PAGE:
The Mile-Long Rainbow Flag

By Warren Boyd Wexler

IT WAS THE 25th anniversary of the Stonewall riot, which had launched the modern struggle for gay rights. The centerpiece of the celebration was a mile-long, avenue-wide rainbow flag made by Gilbert Baker, who had created the original rainbow flag 15 years earlier for a gay pride march in San Francisco. The mile-long flag was the visual symbol of the massive International March on the United Nations for Gay and Lesbian Rights, held on Sun- day, June 26, 1994, one of the largest civil rights demonstrations ever held.

I worked with Gilbert Baker, a few other assistants, and 1,000 volunteers to unfurl the huge flag along First Avenue past the United Nations. Handling three-and-a-half tons of nylon is not easy. It requires a lot of organization. We unfurled it from the back of a truck on First Avenue at 37th Street, two of us at the front breaking open the strings binding it every few feet while the volunteers lined up on either side of us to take the edge of the fabric as we released it and carry it forward up the avenue. After half an hour of breaking open the strings and the nylon fabric rushing through my hands, my fingers were bleeding, bleeding onto the flag. A woman on my left fortunately was carrying some antiseptic and poured it over my hands so that I could continue as the endless line of volunteers filed past taking up the newly unfurled sections and carrying the flag ever further up First Avenue, until the rainbow stretched to the horizon, 22 blocks long.

There was a second march taking place at the same time, tens of thou- sands of people coming up Fifth Avenue from the Stonewall bar in Greenwich Village to join the main march at 57th Street for the rally in Central Park. The city, under Mayor Rudy Giulianni’s direction, had refused to grant a permit for Fifth Avenue, which for over 20 years had been the traditional venue for the annual Gay Pride Parade. Several of us had spent the Thursday and Friday before the march in Federal Court seeking a permit for the Fifth Avenue march, which was denied. Gilbert Baker and many others felt strongly that the Fifth Avenue marchers, including many of the activist groups and the surviving veterans of the original Stonewall rebellion, deserved to have the rainbow flag, or at least a section of it, with them marching up Fifth Avenue. But the company funding the making of the mile-long flag, which technically “owned” it, was against our bringing any part of the rainbow flag to the “illegal” march on Fifth Avenue, and denied us permission to do so. Gilbert, myself, and four others decided to try and do it anyway, and planned a covert operation to bring the flag to Fifth Avenue.

The mile-long flag was now fully unfurled up First Avenue, a thrilling sight for all of us there and for the millions more watching on TV. The official schedule now called for the flag to be folded back up and removed for storage. Instead, as per our secret plan, Gilbert whipped out a large pair of cutting shears and cut across the 30-foot width, severing several sections, each a couple of hundred feet long, from the end of the flag. Those of us in on it rushed forward to gather the sections, hurriedly stuffing each into large black garbage bags that we had brought with us for this purpose. We did this as quickly as we could, knowing that at any second those around us might realize this wasn’t supposed to be happening, and bring in the cops. We dashed with our sections out of the march and west across town, Jude Graham and myself carrying one cumbersome bag between us, Jim Laurent alongside us, on roller- blades, carrying a second section by himself. I headed us into the subway at 42nd Street.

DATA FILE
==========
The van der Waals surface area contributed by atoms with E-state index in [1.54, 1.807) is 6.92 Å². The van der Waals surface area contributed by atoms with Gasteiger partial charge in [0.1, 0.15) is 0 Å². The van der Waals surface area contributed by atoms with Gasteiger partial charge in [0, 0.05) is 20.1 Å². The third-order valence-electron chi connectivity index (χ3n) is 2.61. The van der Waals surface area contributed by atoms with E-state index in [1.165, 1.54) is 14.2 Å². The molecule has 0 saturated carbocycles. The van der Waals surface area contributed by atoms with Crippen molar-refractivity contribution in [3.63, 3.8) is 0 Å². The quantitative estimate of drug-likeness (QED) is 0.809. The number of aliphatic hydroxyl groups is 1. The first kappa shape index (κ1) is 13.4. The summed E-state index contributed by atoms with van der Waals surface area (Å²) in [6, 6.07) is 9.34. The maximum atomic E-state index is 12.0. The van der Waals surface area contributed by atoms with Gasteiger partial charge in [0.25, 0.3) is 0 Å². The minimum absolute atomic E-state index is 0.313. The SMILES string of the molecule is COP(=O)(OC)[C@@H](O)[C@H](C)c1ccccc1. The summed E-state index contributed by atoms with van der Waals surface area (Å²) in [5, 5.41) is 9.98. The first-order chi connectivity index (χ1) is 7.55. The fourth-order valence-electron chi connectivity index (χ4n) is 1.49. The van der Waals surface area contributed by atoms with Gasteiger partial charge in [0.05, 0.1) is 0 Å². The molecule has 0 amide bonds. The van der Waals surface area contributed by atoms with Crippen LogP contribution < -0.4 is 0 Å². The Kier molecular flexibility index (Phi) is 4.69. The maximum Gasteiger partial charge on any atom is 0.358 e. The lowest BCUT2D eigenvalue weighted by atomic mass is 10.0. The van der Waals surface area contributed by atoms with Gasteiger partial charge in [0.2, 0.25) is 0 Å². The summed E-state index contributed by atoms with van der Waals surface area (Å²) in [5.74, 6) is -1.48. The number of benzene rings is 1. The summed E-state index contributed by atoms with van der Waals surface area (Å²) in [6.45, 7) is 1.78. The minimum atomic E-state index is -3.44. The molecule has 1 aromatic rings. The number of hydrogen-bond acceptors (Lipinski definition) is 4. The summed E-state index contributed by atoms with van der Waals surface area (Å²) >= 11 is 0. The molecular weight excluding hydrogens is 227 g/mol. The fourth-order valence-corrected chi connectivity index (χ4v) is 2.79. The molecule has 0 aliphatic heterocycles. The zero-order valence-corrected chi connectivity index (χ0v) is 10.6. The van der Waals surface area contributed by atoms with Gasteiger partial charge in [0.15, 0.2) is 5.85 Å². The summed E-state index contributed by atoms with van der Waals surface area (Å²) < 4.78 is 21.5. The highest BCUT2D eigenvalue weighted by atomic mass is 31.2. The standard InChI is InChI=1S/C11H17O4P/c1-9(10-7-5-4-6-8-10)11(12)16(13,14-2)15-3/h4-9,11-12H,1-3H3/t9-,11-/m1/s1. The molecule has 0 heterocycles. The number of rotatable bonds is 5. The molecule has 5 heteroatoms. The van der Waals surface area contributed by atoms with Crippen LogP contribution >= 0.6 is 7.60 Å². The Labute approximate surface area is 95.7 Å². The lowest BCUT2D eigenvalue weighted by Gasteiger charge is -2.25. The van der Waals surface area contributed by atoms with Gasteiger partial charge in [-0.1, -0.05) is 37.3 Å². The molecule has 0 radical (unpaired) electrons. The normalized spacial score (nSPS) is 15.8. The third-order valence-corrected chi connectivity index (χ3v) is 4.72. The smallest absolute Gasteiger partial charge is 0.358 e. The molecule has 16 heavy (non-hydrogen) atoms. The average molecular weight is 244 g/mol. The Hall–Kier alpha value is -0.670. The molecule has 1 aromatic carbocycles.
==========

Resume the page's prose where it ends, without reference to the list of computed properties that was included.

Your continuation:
Maneuvering this large bag of material between Jude and myself down the flight of subway steps was difficult enough, but how Jim managed it on rollerblades, carrying this black garbage bag larger than himself, clunking down each subway step on his rollerblades, I’ll never know. We got off the train at 28th Street and ran with our precious bundles into the throng of on- lookers filling the sidewalks on Fifth Avenue. I waited a few minutes until there was a break between oncoming groups of marchers. With the Act Up contingent approaching, I dashed us out into the middle of Fifth Avenue, lowered the bags onto the avenue and began pulling the fabric out. I yelled out to the mass of onlookers on both sides of the avenue: “These are two sections of the mile-long Rainbow Flag by Gilbert Baker. If you’d like to help carry the gay flag up Fifth Avenue, this is your chance.” A guy on my right rushed over to grab an end. A woman across the avenue dashed in to pick up another end. People came in from all sides to touch the flag, to grab onto an edge, to lift it aloft. I saw Diana Stokke, one of the two people who had brought the suit in Federal Court to grant a permit for the Fifth Avenue march, rush into the street to grab a comer of the flag and raise it high overhead. In 45 seconds, some 60 of us were carrying the flag over our heads, marching with it up Fifth Avenue to the screaming applause of those around us as we carried the Rainbow Flag up Fifth Avenue and into the rally in Central Park.

Four sections of the mile-long Rainbow Flag made it over to the Fifth Avenue march. For my efforts in all of this, I was given, by Gilbert, one of the sections of the flag. I’m one of the handful of people who live year-round in Cherry Grove, one of the capitals of the world-wide gay community, a wonderful town filled, in a sense, with outlaws. I think it’s appropriate for me to have given this section of the rainbow flag, seized in a covert, unsanctioned action, to Cherry Grove, appropriate for it to adorn Cherry Grove’s Community House, appropriate for it to be draped across the Queens’ Boat in our annual July 4 freedom celebration. I hope it will be carried proudly for many uses in the coming years.